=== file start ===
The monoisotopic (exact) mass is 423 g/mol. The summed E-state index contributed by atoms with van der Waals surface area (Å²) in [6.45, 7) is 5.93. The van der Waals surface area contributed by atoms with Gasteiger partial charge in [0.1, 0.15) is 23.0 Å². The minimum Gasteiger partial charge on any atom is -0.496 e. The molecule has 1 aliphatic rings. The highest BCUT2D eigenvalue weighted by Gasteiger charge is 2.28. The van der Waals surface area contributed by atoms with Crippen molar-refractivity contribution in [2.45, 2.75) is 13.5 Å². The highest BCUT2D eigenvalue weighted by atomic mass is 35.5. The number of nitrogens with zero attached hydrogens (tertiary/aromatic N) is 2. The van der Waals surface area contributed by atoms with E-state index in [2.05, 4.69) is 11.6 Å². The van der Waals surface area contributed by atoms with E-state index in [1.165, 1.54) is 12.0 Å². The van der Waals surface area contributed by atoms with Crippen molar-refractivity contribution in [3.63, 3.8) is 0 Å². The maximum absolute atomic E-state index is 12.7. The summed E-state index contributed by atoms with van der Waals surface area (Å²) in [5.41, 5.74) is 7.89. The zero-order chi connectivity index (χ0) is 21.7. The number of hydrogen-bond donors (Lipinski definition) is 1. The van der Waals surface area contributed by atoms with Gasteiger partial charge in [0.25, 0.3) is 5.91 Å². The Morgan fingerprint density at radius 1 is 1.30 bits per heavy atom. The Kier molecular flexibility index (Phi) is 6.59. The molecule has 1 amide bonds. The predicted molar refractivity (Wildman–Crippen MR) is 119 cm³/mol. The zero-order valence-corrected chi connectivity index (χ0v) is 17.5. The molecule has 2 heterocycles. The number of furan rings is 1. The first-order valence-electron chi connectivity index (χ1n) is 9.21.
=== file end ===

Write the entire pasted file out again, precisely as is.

The monoisotopic (exact) mass is 423 g/mol. The summed E-state index contributed by atoms with van der Waals surface area (Å²) in [6.45, 7) is 5.93. The van der Waals surface area contributed by atoms with Gasteiger partial charge in [0.1, 0.15) is 23.0 Å². The minimum Gasteiger partial charge on any atom is -0.496 e. The molecule has 1 aliphatic rings. The highest BCUT2D eigenvalue weighted by Gasteiger charge is 2.28. The van der Waals surface area contributed by atoms with Crippen molar-refractivity contribution in [2.45, 2.75) is 13.5 Å². The highest BCUT2D eigenvalue weighted by atomic mass is 35.5. The number of nitrogens with zero attached hydrogens (tertiary/aromatic N) is 2. The van der Waals surface area contributed by atoms with E-state index in [2.05, 4.69) is 11.6 Å². The van der Waals surface area contributed by atoms with E-state index in [1.165, 1.54) is 12.0 Å². The van der Waals surface area contributed by atoms with Crippen molar-refractivity contribution in [3.63, 3.8) is 0 Å². The maximum absolute atomic E-state index is 12.7. The summed E-state index contributed by atoms with van der Waals surface area (Å²) in [5.41, 5.74) is 7.89. The zero-order chi connectivity index (χ0) is 21.7. The number of hydrogen-bond donors (Lipinski definition) is 1. The van der Waals surface area contributed by atoms with Gasteiger partial charge in [0.25, 0.3) is 5.91 Å². The Morgan fingerprint density at radius 1 is 1.30 bits per heavy atom. The Kier molecular flexibility index (Phi) is 6.59. The molecule has 1 amide bonds. The predicted molar refractivity (Wildman–Crippen MR) is 119 cm³/mol. The zero-order valence-corrected chi connectivity index (χ0v) is 17.5. The molecule has 2 heterocycles. The number of furan rings is 1. The first-order valence-electron chi connectivity index (χ1n) is 9.21.